Does the theme from "Meet The Press," make you think that the end of the world is nigh? OK, maybe that's just me. Watching as much news as we do here at Public Eye, we started to wonder about the message behind the evening newscasts' theme songs. What kind of message are they imparting? Does it work? We decided to take a few of those questions to some professionals, who listened to the opening themes of the CBS "Evening News," NBC "Nightly News," and ABC "World News Tonight" from last Thursday evening. Here's what they thought:
While the themes seem largely similar, Robert Gjerdingen, a professor of music theory & cognition at Northwestern University, extrapolated some of the moods and messages that seemed to come from each network. "The ABC theme tries to be the most hip," he said in an e-mail, "with few allusions to past glories or a homespun era. CBS adds the 'Charles Kuralt' tag at the end to convey a warmer, more 'Mayberry' feel (listen .) NBC goes for the steel and glass of corporate America, with an adventure movie connotation."
Gjerdingen described NBC's theme as "closest to themes for adventure (but not action) movies, science fiction … and 'official' sport" such as the Olympics.
As for CBS: "with its warm tag ending, [it] has vestiges of Aaron Copeland's 'Appalachian Spring,' or Elmer Bernstein's score for 'To Kill a Mockingbird.'" However, he added, "Many viewers would more likely associate the theme with 'The Waltons.'"
ABC, says Gjerdingen, "has music in the style of '70s and '80s television themes" he said, citing shows such as "Starsky & Hutch," and "Hawaii 5-O."
Matthew Nicholl, chair of contemporary writing and production at Berklee College of Music, spent 10 years writing music for television, including news programming and political advertisements. The challenge of composing such themes, says Nicholl, is that of translating the adjectives that you hear from executives describing what they want out of the song – who often aren't speaking in musical language. In other words, says Nicholl, the job of the composer is "translating adjectives into a musical reality."
Nicholl interpreted the "brassy, uplifting sound" at the end of NBC's opening theme (listen ) as "something that seems to say, this is a complicated world, but we're going to resolve it for you."
NBC "projects a certain confidence," and "sounds more expensive," said Nicholl, because of a "big brass" sound. He found CBS and ABC's themes more neutral sounding.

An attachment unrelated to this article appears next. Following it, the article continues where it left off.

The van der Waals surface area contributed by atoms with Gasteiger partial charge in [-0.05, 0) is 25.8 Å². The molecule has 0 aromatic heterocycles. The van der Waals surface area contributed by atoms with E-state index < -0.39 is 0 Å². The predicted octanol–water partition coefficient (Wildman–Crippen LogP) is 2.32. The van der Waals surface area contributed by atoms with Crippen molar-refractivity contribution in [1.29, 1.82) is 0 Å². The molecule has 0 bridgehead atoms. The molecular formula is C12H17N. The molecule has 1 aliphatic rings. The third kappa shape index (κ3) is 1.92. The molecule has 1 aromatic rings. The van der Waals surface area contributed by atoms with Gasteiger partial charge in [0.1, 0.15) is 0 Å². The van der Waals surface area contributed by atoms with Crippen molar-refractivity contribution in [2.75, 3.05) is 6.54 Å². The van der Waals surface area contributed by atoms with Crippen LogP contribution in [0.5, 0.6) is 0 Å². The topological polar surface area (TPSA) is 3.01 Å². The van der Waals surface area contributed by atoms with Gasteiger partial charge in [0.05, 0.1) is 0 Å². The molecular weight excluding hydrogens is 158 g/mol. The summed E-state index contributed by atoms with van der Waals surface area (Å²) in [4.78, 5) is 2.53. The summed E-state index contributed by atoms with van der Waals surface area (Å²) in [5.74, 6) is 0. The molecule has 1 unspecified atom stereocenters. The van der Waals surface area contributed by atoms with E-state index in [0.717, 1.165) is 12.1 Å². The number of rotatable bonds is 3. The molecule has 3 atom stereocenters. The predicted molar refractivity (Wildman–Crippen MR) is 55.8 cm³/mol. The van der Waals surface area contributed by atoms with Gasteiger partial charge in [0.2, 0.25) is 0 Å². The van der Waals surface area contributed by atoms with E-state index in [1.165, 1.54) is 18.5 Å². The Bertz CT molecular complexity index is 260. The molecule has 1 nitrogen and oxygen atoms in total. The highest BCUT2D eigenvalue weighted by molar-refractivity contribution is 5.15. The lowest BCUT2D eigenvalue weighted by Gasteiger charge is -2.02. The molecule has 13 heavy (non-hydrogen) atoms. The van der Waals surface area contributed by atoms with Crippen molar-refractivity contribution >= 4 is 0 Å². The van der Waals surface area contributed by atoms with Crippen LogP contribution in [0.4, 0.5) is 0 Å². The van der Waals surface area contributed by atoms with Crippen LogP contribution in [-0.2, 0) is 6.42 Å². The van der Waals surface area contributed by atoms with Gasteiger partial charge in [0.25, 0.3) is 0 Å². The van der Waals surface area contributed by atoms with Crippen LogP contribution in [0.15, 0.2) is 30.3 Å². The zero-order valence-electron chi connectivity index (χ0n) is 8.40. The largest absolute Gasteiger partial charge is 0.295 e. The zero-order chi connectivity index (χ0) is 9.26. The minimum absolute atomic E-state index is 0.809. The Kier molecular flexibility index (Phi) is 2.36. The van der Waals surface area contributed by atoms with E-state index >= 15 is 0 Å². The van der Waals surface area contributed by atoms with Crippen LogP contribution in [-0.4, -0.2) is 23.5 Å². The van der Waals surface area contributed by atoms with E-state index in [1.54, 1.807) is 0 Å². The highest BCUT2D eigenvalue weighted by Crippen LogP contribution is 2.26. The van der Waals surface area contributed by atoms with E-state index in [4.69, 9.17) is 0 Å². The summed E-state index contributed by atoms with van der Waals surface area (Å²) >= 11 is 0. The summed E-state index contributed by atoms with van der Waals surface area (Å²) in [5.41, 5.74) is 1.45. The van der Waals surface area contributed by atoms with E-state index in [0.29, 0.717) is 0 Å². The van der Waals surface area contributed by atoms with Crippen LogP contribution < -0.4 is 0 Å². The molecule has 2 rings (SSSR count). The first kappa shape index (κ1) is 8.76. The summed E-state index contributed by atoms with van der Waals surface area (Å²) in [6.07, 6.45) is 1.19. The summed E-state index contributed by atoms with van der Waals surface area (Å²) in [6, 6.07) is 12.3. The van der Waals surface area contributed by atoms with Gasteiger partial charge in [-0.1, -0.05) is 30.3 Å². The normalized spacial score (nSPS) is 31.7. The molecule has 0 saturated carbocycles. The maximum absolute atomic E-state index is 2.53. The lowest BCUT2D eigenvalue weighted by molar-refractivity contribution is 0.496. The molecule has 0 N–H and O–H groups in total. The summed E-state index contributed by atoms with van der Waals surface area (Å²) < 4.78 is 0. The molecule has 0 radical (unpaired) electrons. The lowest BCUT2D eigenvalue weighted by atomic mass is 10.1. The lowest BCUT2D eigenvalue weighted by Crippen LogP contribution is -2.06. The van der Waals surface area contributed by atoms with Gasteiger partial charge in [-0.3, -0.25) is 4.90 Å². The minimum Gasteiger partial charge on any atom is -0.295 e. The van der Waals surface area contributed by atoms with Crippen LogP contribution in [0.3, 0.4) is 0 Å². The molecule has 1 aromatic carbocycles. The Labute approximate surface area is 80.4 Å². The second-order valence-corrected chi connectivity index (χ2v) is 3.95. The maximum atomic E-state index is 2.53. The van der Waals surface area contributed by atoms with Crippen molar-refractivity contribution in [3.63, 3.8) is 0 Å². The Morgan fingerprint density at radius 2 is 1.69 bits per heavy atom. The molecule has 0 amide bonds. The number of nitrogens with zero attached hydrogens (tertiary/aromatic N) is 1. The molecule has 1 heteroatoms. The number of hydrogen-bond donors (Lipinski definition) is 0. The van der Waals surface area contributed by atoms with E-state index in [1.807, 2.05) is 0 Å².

"I like ABC the best musically," he said, mostly because of the main chord (listen .) It's "scored the best" and "stands out as the most well-written."
NBC's theme "has an element of cheese," he said, "it seems a little too calculated to pull at your heartstrings."
As for CBS' theme, "There's no recognition factor," said Nicholl. "It doesn't have a memorable theme," or a "signature sting," as he calls it. This element is important because a theme should be "meant to appeal on a subconscious level to viewers not paying attention to it musically." However, he said the fact that CBS's theme isn't recognizable, "might be a conscious choice."
Nicholl's overall impression of the themes: "These are all knit from the same cloth," he told me. "The music is communicating that this is urgent, important and serious, but not necessarily bad," and while the intention is to create mood of immediacy, "they don't want to bum people out," he added.
Gjerdingen agrees that the similarities among the themes "are striking, almost as if all three networks ordered from the same menu." However, he found the mood of each theme far less neutral.
"Perhaps the oddest thing about all three is the 'theme' of dread and foreboding," he said. "This is off-putting. I suspect the suits think that the music is 'active' and will arrest the attention. But if viewers are burned out on disasters, mayhem, and death, then it's hard to imagine most people thinking, 'Yeah, this sounds like more dread--great!'"
Both professors were quick to note that an ongoing sound within the themes resembled that of a teletype machine.
"The echo of the teletype machines heard in radio newsrooms of the 1950s can still be heard in the rapid, rhythmically syncopated machine-like sounds of low, ominous strings," said Gjerdingen.
Listen as ABC's theme moves from its signature melody into what Gjerdingen described as a "ticker-tape rhythm."
Listen as NBC's moves to the "same ominous ticker tape strings."
CBS also uses "ticker tape strings" and an "ominous, dark background." (Listen .)
Nicholl -- somewhat jokingly -- calls this the "important chord." Using this "teletype rhythm" makes it sound "like the news is just … coming … in.," he says, syncopating his voice to resemble a teletype machine, "that it's important and urgent."
He explains that these chords are missing both a major third – which creates a happy and uplifting sound – and a minor third – which makes dark, sad sound. Instead, the sound is "harmonically neutral," says Nicholl. The sound doesn't stand out, he explains, because it's "not supposed to detract from the voice over."
The other primary similarity among the themes – the music sounds expensive, says Nicholl. "It's orchestral, there are no cheesy synthesizers here," he says, which appears to send the message to the audience that "this is expensive and well produced."
Gjerdingen described all three themes as "heavily processed, or not 'authentic' as a young person might say. All are thoroughly 'corporate,' with no impression of individual expression," such as an instrumental solo or a voice.
He also noted that the programs' audience is evident in the music: "All are pitched to an older audience, with CBS pitching for the oldest."
The real way for a network to break the mold would be to "drop the angst," says Gjerdingen. "I'm not suggesting Bob Denver, but something that strikes the average person as more 'real.'"